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Release: April 6, 1999

UI department of anatomy and cell biology researchers receive research grants

IOWA CITY, Iowa -- Three University of Iowa researchers in the College of Medicine's department of anatomy and cell biology recently received grants for their work.

Robin L. Davisson, Ph.D., assistant professor of anatomy and cell biology, received a Carver Medical Research Initiative Grant for her project titled "Brain site-selective gene deletion as a tool for understanding central control of cardiovascular function."

Davisson's grant is for $30,000 and runs from April 1, 1999 to March 31, 2000.

Davisson's work will focus on inducing gene knockout in selective sites in the brain.

Dawn A. Kirschmann, Ph.D., assistant research scientist in anatomy and cell biology, received the Florence Lindsay Young Investigator Award for her project titled "Role of lysyl oxidase in breast cancer metastasis."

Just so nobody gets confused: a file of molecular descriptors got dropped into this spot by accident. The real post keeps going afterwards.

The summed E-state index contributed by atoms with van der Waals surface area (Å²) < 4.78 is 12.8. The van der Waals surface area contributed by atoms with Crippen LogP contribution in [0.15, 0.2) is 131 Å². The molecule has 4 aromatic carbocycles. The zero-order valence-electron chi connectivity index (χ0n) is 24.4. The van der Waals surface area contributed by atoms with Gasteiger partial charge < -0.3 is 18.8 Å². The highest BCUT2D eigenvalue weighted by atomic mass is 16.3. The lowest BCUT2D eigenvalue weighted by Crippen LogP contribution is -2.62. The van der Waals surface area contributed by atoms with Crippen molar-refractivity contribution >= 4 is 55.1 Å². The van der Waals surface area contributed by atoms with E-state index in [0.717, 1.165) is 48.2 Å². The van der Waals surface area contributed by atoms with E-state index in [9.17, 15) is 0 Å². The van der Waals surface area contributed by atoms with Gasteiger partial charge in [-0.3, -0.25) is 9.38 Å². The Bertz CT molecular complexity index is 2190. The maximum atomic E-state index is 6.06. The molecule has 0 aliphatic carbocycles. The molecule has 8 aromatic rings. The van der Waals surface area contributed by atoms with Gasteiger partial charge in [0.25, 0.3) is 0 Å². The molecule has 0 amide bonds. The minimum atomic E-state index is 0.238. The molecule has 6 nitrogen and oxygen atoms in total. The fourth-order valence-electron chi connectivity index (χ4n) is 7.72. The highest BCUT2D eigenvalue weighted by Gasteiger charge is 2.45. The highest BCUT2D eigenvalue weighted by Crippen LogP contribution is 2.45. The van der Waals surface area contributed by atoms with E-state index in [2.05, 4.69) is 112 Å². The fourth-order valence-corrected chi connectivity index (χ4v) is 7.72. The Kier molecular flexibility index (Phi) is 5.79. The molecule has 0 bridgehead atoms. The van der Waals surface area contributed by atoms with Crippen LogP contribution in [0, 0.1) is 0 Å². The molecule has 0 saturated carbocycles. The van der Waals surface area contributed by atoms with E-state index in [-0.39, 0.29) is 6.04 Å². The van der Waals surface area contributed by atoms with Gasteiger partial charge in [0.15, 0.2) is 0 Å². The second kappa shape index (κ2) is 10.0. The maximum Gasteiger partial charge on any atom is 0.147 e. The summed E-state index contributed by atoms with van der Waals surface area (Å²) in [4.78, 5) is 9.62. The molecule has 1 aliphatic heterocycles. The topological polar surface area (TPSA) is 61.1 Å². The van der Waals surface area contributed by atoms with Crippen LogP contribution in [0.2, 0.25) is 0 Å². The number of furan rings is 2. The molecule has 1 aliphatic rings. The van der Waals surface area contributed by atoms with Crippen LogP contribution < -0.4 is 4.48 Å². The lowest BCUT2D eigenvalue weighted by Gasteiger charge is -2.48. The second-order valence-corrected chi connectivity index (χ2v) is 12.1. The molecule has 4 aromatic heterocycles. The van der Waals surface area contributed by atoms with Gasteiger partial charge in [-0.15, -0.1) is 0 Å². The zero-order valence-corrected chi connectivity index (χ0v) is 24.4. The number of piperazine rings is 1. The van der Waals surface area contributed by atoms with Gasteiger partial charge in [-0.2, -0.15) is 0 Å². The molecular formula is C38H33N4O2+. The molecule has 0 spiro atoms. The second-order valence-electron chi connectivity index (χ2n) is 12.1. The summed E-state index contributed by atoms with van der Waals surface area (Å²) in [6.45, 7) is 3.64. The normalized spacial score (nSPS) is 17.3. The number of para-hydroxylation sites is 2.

Lysyl oxidase, an enzyme that functions in the nucleus as well as outside of cells, is abundantly present in breast cancer cells that have a highly invasive and metastatic phenotype. This project begins to assess the involvement of lysyl oxidase in promoting breast cancer cell invasion and metastasis. This award is for $14,700 and runs from March 1, 1999 to Feb. 28, 2000.

Jeanne M. Snyder, Ph.D., professor of anatomy and cell biology, will receive $996,100 from the National Institutes of Health for her four-year project "Retinoic acid receptors and alveoli formation." Currently, there is no way to repair alveoli destruction in the lungs from emphysema. Snyder and her co-investigator, Steven McGowan, M.D., associate professor of internal medicine, are studying whether retinoic acid, a metabolite of vitamin A, will cause alveoli to reform.

Snyder's grant started April 1.